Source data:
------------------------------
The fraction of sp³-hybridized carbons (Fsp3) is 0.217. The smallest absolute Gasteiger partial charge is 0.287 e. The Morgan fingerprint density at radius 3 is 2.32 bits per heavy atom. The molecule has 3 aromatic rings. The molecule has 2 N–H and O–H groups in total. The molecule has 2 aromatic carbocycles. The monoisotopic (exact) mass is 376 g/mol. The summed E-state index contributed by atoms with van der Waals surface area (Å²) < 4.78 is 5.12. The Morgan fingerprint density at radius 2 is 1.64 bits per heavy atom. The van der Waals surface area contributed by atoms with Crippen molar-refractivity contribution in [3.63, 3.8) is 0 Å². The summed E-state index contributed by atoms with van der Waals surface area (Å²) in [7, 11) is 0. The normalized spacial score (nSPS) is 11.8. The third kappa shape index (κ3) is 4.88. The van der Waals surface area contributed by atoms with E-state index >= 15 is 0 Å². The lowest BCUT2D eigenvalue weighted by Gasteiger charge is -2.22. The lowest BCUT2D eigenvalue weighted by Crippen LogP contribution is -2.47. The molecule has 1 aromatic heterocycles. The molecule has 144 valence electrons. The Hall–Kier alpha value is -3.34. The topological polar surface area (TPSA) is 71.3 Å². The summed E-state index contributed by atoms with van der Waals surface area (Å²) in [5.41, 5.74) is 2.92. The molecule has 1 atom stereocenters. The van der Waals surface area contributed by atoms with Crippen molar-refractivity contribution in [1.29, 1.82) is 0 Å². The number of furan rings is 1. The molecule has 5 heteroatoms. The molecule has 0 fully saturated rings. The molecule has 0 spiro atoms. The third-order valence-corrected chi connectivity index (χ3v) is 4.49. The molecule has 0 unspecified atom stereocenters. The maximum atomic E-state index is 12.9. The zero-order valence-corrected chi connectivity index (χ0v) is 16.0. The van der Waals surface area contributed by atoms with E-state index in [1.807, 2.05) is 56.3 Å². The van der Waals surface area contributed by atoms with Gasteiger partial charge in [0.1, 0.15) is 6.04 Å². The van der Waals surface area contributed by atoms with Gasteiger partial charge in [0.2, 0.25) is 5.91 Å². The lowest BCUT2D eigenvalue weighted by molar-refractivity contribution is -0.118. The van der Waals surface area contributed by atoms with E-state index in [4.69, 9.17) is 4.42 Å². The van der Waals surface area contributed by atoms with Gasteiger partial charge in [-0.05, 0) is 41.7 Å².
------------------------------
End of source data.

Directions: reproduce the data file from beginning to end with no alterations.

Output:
The fraction of sp³-hybridized carbons (Fsp3) is 0.217. The smallest absolute Gasteiger partial charge is 0.287 e. The Morgan fingerprint density at radius 3 is 2.32 bits per heavy atom. The molecule has 3 aromatic rings. The molecule has 2 N–H and O–H groups in total. The molecule has 2 aromatic carbocycles. The monoisotopic (exact) mass is 376 g/mol. The summed E-state index contributed by atoms with van der Waals surface area (Å²) < 4.78 is 5.12. The Morgan fingerprint density at radius 2 is 1.64 bits per heavy atom. The van der Waals surface area contributed by atoms with Crippen molar-refractivity contribution in [3.63, 3.8) is 0 Å². The summed E-state index contributed by atoms with van der Waals surface area (Å²) in [7, 11) is 0. The normalized spacial score (nSPS) is 11.8. The third kappa shape index (κ3) is 4.88. The van der Waals surface area contributed by atoms with E-state index >= 15 is 0 Å². The lowest BCUT2D eigenvalue weighted by Gasteiger charge is -2.22. The lowest BCUT2D eigenvalue weighted by Crippen LogP contribution is -2.47. The molecule has 1 aromatic heterocycles. The molecule has 144 valence electrons. The Hall–Kier alpha value is -3.34. The topological polar surface area (TPSA) is 71.3 Å². The summed E-state index contributed by atoms with van der Waals surface area (Å²) in [5.41, 5.74) is 2.92. The molecule has 1 atom stereocenters. The van der Waals surface area contributed by atoms with Crippen molar-refractivity contribution in [1.29, 1.82) is 0 Å². The number of furan rings is 1. The molecule has 5 heteroatoms. The molecule has 0 fully saturated rings. The molecule has 0 spiro atoms. The third-order valence-corrected chi connectivity index (χ3v) is 4.49. The molecule has 0 unspecified atom stereocenters. The maximum atomic E-state index is 12.9. The zero-order valence-corrected chi connectivity index (χ0v) is 16.0. The van der Waals surface area contributed by atoms with E-state index in [1.807, 2.05) is 56.3 Å². The van der Waals surface area contributed by atoms with Gasteiger partial charge in [0.1, 0.15) is 6.04 Å². The van der Waals surface area contributed by atoms with Gasteiger partial charge in [0.2, 0.25) is 5.91 Å². The lowest BCUT2D eigenvalue weighted by molar-refractivity contribution is -0.118. The van der Waals surface area contributed by atoms with E-state index in [4.69, 9.17) is 4.42 Å². The van der Waals surface area contributed by atoms with Gasteiger partial charge in [-0.05, 0) is 41.7 Å².